TPD Insurance And Tax In Australia

Is TPD insurance tax-deductible and am I taxed on a TPD payout?

The tax rules for TPD insurance will vary depending on whether the policy is held inside or outside of super. As general rule of thumb:

If the policy was bought:1. Outside of super (standalone)2. Inside of super (bundle)
Premiums 
  • Not tax-deductible
  • Tax-deductible
Payouts/benefits
  • Not taxed

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How are the different types of TPD insurance taxed in Australia?

Policy type When does it pay benefits?Are premiums usually tax-deductible?Are benefits usually taxable?
Own occupation TPDIf you are medically recognised as unable to work your own occupationNoNo
Any occupation TPDIf you are medically recognised as unable to work any occupationNoNo
Superannuation TPDIf you are recognised as being permanently disabled by the supers trusteeYes*Yes
Keyman insurance (revenue purpose)If the insured business person dies, becomes disabled or is unable to workYesYes
Keyman insurance (capital purpose)If the insured business person dies, becomes disabled or is unable to workNoNo

*The proportion of the premium that's tax deductible will depend on the type of super policy.


How is tax treated inside super?

Type of super policyTax-deductible?Benefits tax assessable?
Superannuation or SMSF “any occupationYes, or partiallyPartially
Superannuation or SMSF “own occupationNot availableNot available

When are premiums tax-deductible

Effective as of 1 July 2011, TPD insurance premiums are only fully tax-deductible if with a complying super fund, if the policy definition meets the conditions of a “disability super benefit,” which means:

  1. You suffer from a physical or mental disability;
  2. You are unlikely to ever work again in a capacity in which you suited to by education, training or experience;
  3. You can provide evidence of condition (1) and (2), certified by two medical practitioners;
  4. You are covered under TPD any occupation cover.

You must meet the conditions of a “disability super benefit”. This must be an “any occupation” TPD policy (it cannot be an “own occupation” policy) which pays benefits when you meet all the following requirements:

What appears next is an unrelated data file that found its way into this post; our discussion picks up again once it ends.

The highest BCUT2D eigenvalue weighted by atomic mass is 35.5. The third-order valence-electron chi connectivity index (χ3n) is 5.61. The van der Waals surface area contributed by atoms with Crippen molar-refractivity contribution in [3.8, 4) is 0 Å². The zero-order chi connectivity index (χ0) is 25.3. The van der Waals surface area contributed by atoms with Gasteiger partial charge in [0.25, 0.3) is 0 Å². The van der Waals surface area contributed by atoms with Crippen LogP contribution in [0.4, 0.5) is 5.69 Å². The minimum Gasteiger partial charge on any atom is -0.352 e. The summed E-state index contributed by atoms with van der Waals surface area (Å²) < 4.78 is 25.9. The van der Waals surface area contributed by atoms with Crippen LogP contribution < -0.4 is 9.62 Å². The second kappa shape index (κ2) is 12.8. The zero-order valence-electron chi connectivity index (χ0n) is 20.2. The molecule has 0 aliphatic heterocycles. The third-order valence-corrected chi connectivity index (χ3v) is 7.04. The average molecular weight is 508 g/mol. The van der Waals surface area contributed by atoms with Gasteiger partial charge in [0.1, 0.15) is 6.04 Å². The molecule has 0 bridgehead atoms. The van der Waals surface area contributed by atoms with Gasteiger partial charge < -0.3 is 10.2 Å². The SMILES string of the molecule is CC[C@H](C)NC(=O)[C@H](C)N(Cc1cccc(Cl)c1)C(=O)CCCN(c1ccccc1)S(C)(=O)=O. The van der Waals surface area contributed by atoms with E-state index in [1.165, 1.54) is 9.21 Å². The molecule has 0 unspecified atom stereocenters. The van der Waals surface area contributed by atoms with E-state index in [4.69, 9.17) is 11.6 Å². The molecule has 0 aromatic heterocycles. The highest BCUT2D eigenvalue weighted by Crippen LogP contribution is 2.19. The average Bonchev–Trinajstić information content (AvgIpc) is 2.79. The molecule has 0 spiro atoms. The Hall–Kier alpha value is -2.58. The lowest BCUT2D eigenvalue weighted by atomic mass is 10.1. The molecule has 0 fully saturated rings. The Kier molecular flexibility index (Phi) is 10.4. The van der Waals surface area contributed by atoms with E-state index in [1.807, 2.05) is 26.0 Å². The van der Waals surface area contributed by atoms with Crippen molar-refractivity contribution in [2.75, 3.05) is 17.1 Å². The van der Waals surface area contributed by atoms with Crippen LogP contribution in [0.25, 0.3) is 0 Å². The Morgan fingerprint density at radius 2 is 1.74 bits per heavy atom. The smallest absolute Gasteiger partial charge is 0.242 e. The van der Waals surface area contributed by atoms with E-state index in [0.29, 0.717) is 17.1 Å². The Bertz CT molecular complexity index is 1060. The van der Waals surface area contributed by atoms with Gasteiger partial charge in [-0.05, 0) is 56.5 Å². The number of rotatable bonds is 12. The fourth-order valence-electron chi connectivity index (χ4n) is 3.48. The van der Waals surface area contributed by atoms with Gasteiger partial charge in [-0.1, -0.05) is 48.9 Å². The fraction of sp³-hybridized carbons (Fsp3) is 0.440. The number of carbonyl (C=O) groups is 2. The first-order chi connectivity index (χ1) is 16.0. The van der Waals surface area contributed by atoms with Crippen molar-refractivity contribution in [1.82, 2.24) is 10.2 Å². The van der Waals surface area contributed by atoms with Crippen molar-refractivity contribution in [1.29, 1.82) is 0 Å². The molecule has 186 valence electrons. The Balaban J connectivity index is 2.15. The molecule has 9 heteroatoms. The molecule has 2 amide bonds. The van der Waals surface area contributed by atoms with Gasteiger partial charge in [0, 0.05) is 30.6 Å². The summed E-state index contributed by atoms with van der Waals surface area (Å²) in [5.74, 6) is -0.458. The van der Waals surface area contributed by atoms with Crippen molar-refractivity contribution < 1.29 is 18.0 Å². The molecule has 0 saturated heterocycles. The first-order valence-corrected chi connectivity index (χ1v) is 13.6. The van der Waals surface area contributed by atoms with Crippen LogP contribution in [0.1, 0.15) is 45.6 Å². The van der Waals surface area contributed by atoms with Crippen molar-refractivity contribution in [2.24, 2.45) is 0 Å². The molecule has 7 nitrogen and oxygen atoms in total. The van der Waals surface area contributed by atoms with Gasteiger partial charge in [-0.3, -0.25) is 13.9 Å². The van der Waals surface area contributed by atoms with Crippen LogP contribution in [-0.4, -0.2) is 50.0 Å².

Are premiums tax deductible if my TPD is 'Any Occupation'

Under the any occupation definition, your TPD insurance premiums are tax deductible, provided that the disability super benefit definition is met.

Are premiums tax deductible if my TPD is 'Own Occupation'

Own Occupation TPD Insurance is no longer offered in a superannuation environment.

How much of my premium is tax-deductible?

These requirements are relatively standard for TPD insurance policies. If you meet these requirements, you get access to the following tax deductions depending on what type of TPD cover you have.

Superannuation TPD policy typeDeductible portion of premium
Any Occupation TPD bundled with life cover100%
Standalone Any Occupation TPD policy100%
Own Occupation TPD bundled with life cover80%
Standalone Own Occupation TPD policy67%

Key considerations

When deducting, remember:

  • Deductions for super policies only. These tax deductions only apply to policies held through superannuation funds.
  • Dual eligibility requirements. To be eligible for these your disability event must meet the requirements of both your insurer and your super fund.
  • Additional definitions. All types of policy may include additional definitions of “total and permanent disability”, such as cognitive loss or inability to perform daily tasks, without impacting your deductions.
  • Standalone vs bundled. “Standalone” refers to TPD-only policies while “bundled” refers to TPD policies linked with life insurance. This can affect your deductions.

Tax on TPD payouts when held inside super

How much you are taxed will depend on how your TPD benefit is paid out  and your age.

Your AgeLump sumIncome Stream
Over 60 Tax freeTax free
At preservation age, but under 60The first $175,000 of the taxable component is tax free and the remaining is taxed at 15%, including the Medicare levy.Taxable component is taxed at marginal rates, minus a 15% tax offset.
Below the preservation ageTaxable component is subject to tax at 20%, including the Medicare levy.No tax applicable on tax-free component, and the remaining balance is taxed at marginal tax rates, minus the 15% tax offset.

How is preservation age determined?

If you were born before 1 July 1960 your preservation age is 55. If you were born on or after 1 July 1964, your preservation age is 60. If you were born between these dates find your preservation age here.

How do I calculate the tax-free component?

Use this formula to calculate the tax-free portion used for people below the preservation age.

Additional tax-free = total benefit amount x [days to retirement / (service days + days to retirement)]